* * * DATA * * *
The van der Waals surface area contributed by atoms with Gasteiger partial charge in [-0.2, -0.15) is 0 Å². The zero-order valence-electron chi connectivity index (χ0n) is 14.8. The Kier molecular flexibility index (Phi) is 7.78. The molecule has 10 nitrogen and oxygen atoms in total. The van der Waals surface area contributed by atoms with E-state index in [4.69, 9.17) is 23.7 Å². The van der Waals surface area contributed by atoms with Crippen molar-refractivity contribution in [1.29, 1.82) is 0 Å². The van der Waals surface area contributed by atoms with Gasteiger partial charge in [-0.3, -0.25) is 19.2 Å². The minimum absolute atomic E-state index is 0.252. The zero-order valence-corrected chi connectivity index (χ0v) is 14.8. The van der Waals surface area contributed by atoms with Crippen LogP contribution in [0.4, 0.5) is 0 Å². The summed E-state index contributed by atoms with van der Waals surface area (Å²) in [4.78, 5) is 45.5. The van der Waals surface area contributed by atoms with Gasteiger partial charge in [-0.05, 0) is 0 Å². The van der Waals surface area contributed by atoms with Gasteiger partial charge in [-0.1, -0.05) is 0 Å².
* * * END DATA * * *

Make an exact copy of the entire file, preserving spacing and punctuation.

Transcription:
The van der Waals surface area contributed by atoms with Gasteiger partial charge in [-0.2, -0.15) is 0 Å². The zero-order valence-electron chi connectivity index (χ0n) is 14.8. The Kier molecular flexibility index (Phi) is 7.78. The molecule has 10 nitrogen and oxygen atoms in total. The van der Waals surface area contributed by atoms with E-state index in [4.69, 9.17) is 23.7 Å². The van der Waals surface area contributed by atoms with Crippen molar-refractivity contribution in [1.29, 1.82) is 0 Å². The van der Waals surface area contributed by atoms with Gasteiger partial charge in [-0.3, -0.25) is 19.2 Å². The minimum absolute atomic E-state index is 0.252. The zero-order valence-corrected chi connectivity index (χ0v) is 14.8. The van der Waals surface area contributed by atoms with Crippen LogP contribution in [0.4, 0.5) is 0 Å². The summed E-state index contributed by atoms with van der Waals surface area (Å²) in [4.78, 5) is 45.5. The van der Waals surface area contributed by atoms with Gasteiger partial charge in [-0.05, 0) is 0 Å². The van der Waals surface area contributed by atoms with Gasteiger partial charge in [-0.1, -0.05) is 0 Å².